The Strongman

The Strongman

Vladimir Putin and the Struggle for Russia

Book - 2012
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Russia under Vladimir Putin has proved a prickly partner for the West, a far cry from the democratic ally many hoped for when the Soviet Union collapsed. Abroad, Putin has used Russia's energy strength as a foreign policy weapon, while at home he has cracked down on opponents, adamant that only he has the right vision for his country's future.

Former BBC Moscow correspondent Angus Roxburgh charts the dramatic fight for Russia's future under Vladimir Putin--how the former KGB man changed from reformer to autocrat; how he sought the West's respect but earned its fear; how he cracked down on his rivals at home and burnished a flamboyant personality cult, one day saving snow leopards or horseback riding bare-chested, the next tongue-lashing Western audiences. Drawing on dozens of exclusive interviews in Russia, where he worked as a Kremlin insider advising Putin on press relations, Roxburgh also argues that the West threw away chances to bring Russia in from the cold by failing to understand its fears and aspirations following the collapse of communism.

Publisher: London : I.B. Tauris, 2012
ISBN: 9781780760162
Branch Call Number: 947.086 ROX
Characteristics: xiv, 338 p., [16] p. of plates : ill. ; 22 cm


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Jul 05, 2013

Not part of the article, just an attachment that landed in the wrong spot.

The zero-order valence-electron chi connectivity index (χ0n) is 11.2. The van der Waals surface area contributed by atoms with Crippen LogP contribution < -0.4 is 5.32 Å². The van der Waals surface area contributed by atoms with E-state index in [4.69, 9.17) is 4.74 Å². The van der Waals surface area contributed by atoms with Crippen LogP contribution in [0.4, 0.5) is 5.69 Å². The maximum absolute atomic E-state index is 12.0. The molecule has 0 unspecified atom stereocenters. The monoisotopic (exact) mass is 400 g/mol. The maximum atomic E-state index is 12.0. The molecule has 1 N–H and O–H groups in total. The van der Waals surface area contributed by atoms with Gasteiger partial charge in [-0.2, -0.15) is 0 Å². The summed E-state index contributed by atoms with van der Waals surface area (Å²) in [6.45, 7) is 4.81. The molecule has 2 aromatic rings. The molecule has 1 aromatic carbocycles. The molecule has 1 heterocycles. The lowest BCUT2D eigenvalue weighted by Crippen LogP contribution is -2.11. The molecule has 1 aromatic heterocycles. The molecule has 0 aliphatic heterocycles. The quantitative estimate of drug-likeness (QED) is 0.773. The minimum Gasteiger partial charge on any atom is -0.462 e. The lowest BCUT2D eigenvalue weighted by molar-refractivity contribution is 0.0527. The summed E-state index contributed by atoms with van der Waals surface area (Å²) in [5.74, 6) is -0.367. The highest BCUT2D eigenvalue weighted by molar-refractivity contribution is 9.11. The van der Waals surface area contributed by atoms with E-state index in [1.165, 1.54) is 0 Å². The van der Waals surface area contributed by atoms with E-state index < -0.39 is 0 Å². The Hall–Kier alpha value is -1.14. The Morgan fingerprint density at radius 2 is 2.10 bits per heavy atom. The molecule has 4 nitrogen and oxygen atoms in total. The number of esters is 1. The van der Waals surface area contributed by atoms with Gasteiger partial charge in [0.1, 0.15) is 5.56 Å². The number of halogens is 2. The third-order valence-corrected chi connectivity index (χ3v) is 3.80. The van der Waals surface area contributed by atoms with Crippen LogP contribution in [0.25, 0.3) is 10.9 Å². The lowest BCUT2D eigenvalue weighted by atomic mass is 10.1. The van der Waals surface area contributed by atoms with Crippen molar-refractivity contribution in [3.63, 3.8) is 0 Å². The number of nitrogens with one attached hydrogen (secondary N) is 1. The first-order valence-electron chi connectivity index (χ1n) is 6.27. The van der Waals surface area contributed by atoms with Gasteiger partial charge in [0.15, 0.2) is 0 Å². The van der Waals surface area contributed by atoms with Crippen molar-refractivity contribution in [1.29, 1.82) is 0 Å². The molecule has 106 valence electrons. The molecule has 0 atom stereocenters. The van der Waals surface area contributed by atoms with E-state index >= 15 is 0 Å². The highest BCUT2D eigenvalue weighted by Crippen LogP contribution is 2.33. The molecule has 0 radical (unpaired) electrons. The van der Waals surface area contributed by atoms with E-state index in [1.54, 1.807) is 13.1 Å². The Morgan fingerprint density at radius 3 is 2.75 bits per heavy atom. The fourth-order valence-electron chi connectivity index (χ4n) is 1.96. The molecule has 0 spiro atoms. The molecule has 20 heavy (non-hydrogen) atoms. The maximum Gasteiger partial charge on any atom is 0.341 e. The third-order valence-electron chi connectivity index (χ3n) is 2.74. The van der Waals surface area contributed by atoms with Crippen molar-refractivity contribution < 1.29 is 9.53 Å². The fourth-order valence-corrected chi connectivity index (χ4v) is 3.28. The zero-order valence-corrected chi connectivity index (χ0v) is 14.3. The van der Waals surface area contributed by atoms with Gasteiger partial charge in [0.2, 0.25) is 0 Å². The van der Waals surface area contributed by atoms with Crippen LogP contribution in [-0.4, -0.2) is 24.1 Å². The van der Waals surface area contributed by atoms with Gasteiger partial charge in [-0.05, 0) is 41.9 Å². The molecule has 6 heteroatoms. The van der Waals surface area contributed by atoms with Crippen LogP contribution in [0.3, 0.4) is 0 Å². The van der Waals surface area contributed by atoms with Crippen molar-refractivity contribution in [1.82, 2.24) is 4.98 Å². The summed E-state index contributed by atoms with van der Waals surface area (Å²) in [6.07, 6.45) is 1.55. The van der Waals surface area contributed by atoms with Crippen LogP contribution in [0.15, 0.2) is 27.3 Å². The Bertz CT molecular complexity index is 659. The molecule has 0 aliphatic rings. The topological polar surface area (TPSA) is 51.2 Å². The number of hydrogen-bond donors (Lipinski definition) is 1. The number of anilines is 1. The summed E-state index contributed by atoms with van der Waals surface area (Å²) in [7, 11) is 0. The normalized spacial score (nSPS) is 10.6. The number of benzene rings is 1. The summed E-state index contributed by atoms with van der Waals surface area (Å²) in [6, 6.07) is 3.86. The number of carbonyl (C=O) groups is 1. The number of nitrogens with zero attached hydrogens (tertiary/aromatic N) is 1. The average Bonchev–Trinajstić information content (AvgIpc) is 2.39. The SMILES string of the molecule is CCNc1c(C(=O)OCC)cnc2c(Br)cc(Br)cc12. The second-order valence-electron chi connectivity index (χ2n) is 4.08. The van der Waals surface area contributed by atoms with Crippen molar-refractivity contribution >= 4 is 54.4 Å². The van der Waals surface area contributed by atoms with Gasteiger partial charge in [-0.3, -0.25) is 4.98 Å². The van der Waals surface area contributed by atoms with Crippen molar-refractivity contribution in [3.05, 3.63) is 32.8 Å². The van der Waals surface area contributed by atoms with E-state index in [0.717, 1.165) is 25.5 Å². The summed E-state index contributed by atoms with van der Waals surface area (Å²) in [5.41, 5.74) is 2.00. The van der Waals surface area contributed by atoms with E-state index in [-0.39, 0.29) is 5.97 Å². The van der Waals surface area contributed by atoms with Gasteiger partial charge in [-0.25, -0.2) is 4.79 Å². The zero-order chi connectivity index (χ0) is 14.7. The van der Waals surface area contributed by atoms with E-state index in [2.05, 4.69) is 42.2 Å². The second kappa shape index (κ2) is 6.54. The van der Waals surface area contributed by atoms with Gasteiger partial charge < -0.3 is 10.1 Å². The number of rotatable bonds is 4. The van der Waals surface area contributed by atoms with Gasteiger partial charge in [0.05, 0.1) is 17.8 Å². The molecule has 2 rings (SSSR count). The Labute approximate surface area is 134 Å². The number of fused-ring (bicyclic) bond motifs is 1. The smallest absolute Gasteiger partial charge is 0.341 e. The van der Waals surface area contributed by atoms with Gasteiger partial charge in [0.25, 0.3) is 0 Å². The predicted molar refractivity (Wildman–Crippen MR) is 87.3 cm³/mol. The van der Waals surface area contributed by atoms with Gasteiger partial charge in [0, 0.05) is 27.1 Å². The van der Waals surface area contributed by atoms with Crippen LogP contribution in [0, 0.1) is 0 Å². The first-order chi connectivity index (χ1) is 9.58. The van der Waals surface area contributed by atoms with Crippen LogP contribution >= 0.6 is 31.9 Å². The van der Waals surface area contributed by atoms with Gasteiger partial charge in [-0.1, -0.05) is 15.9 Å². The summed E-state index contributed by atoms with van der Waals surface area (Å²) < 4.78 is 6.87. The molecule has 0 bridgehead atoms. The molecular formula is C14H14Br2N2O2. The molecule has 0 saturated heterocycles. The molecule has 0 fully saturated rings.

The Strongman: Vladimir Putin and the Struggle for Russia. --- by --- Angus Roxburgh. Angus Roxburgh has been the BBC’s Moscow correspondent. In 2006, he went to work as a PR man in the employ of one of Putin’s chief spokesmen. His task was to cultivate a more favourable image of the Soviet Union, oops, Russia in the West. Once again slipping into seclusion from the West, once again falling into its age-old paranoia of things foreign; one again returning to its dictatorial roots, Russia is once again cutting itself off from the West. Liberalization is dead: the retreat to the dictatorship of a strongman is in the ascendency. Not everyone will want to read this book. Those curious about current day Russia will find it insightful and very well written. To us, Putin is somewhat of an enigma who loves to take his shirt off in public as he swims icy rivers in Siberia (shades of Mao Tse Tung) us collars wild tigers. As thw author states, however, this is not a biography about Putin. This is a tale of Putin and Russia at the beginning of the twenty-first century. Will it be like the one gone by? If you want to understand Russia today this book deserves to be read. Well supported by footnotes and references.

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